Style: grunge, retro
Home: Seattle, Washington (disbanded)
Members: John Bigley ~ vocals
Tom Price ~ guitar
Charlie Ryan ~ drums
Robin Buchan, Jim Tillman, Tony Ransom ~ bass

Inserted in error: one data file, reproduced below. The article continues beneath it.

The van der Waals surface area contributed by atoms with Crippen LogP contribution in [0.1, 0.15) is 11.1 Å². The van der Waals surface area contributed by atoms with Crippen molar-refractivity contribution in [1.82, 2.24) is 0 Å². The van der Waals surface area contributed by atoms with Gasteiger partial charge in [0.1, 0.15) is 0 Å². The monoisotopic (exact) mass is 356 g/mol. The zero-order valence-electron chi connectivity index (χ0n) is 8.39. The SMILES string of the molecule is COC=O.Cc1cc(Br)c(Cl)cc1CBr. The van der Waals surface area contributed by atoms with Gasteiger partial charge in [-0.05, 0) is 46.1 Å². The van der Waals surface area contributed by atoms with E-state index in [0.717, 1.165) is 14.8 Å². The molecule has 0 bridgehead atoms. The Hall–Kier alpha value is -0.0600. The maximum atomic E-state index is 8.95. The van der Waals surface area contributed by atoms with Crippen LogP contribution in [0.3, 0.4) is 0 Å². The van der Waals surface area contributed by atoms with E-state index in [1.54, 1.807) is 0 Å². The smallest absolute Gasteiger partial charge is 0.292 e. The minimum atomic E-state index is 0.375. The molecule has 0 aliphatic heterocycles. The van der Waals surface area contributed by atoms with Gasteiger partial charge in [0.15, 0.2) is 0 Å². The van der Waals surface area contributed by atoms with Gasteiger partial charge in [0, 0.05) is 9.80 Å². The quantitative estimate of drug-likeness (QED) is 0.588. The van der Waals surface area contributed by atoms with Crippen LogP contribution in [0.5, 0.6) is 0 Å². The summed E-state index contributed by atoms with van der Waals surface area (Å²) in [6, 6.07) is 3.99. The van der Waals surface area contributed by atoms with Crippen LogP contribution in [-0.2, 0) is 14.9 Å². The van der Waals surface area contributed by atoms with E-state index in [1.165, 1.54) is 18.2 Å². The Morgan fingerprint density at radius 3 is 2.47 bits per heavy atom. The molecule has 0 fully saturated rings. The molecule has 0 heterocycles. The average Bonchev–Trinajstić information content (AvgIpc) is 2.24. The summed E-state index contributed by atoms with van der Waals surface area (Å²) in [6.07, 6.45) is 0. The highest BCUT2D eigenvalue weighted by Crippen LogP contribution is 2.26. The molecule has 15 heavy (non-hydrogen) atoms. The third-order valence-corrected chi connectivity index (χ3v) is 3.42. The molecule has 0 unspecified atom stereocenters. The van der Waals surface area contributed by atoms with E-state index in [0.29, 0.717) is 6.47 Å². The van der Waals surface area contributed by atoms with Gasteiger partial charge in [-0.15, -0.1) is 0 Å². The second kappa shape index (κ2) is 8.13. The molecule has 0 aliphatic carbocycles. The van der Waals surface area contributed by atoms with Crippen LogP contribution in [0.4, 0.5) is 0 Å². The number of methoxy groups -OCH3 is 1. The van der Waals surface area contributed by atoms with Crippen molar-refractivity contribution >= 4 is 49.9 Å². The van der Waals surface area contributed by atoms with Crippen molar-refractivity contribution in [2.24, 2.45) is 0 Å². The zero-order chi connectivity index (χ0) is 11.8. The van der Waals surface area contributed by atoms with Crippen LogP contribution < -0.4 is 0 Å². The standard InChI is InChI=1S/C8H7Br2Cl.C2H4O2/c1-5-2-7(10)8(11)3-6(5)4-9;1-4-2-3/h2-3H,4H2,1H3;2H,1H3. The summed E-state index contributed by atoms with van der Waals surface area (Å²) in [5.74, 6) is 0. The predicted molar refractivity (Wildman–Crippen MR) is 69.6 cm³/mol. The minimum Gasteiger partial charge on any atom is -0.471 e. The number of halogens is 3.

If grunge or the Seattle music scene in general had come to be identified & made popular by any of the bands that were early on the scene, versus Nirvana, the musical landscape then & now would be completely different. While post-grunge would be a radically different if maybe a non-existent term, I mean, who talks about post-disco or post-AOR, for example? Besides the fact that a generation would lose its spokesman, maybe the last of the great musical leaders as who has come since Cobain & had his influence, Nirvana offered only a small piece of pie of the Seattle area music scene & grunge could have had a radically different definition with another piece of pie pushed out center stage. Imagine if grunge meant Mother Love Bone or Soundgarden or Green River or even the sludgy Melvins? It might to some folks in the know, but to the general public grunge is forever tied to Nirvana & Pearl Jam, one a punk extreme & the other more in line with classic rock & both with introspective frontmen singing mysterious lyrics like R.E.M. all over again, but both actually being second generation grunge bands far into the timeline since the label first appeared in the underground vocabulary. But, for a minute, imagine an alternative world where Nirvana doesn't lead the pack. Imagine if grunge had more in common with the vibrant blues shouter Screamin' Jay Hawkins than angsty punk rock, or if grunge meant dynamic & challenging rhythms more akin to Motorhead with the bounce of Bo Diddley & not a three chord garage band like the Ramones. Strangely, Nirvana might be the least musically complicated sounding band on the grunge scene & if it wasn't for the lyrical content & Kurt Cobain's charisma maybe the least interesting & challenging musically on some level. Certainly their lack of a cohesive sound, obvious when playing their three studio albums back to back, versus peer bands that found a sound & really developed it out doesn't really do much for their scorecard. So, fusing Hawkins with Motorhead & Diddley with taking a particular sound & just digging into it one comes to a particular early band that has since slipped through the gaps landing into history books but not legacy making books. In the early days of grunge the band that was in the lead was the now forgotten U-Men. They had a very distinctive sound that thrived not on contemplative lyrics but driving unpredictable & constantly changing rhythms that had a retro sound of surf meets punk, along with a vibrant rhythm section, a lot if not too much texture & they were the first band to tour outside of the Pacific Northwest. Where Soundgarden brought metal into grunge, the U-Men bring in surf/retro music & bit of tongue-in-cheek humor. Solid Action is a compilation culling from their seven year career that spawned only one full length & is a worthwhile listen for the musically adventurous that will leave no question about who were the U-Men & what were they aiming for. Though, it should be warned that where Nirvana zones out into a hypnotic trance pulling you in over & over, the U-Men are wild in everything they play & sing & while the songs all average under three minutes it can be an exhausting listen. Nineteen songs make it a long listen, particularly as the U-Men don't have much musical variety so by the end the similarities come out stronger than the differences. The final track is also an unnecessary inclusion of a live version of "Shoot 'Em Down". But, if you can get through the whole album, even over a couple sittings, one will be hard-pressed to call this anything but a great collection of a fascinating & riveting band full of experimentation & energy. This is also a necessary listen for anyone interesting in the history of grunge & the 1980's/1990's Seattle music scene. Especially worth hearing is the thumping bass lines that have a life all their own seemingly distinct but not from the guitar lines (for example, "Shoot 'Em Down") where the bass collides against the guitars in an interesting contrast to the Nirvana wall of sound where the trio of instruments flow in one thick more Melvins-esque manner. While the vocals are shouted/sang/cackled/snarled & all over the place sounding more like sound effects than singing & give the band a truly distinctive sound. Comparing them to Screamin' Jay Hawkins, famous for his classic blues quirky rendition of "I Put A Spell On You", is not too far off. When it comes to grunge it's hard to say the U-Men fit the bill, though that's really the secret of grunge because no two Seattle bands really sound the same & there is no real Seattle sound. How different the stage would have been if the U-Men led the pack from beginning to end. They may not have the moaning lyrics of Cobain but they make up for it with amazing challenging retro music that Nirvana never even came close to. Though, it's not for everyone and grunge might never have exploded with the U-Men as it sounds too much like what we've heard before, too punk, too retro, whereas Nirvana softened the edges & turned it into an emotional charge as focused as one can musically get & that everyone could enjoy regardless of what likes/dislikes they brought to the music. This collection covers pieces from all their recordings & includes all the members expect for third bassist Tom Hazelmyer, later frontman for Halo Of Flies, who was only with the group for one year.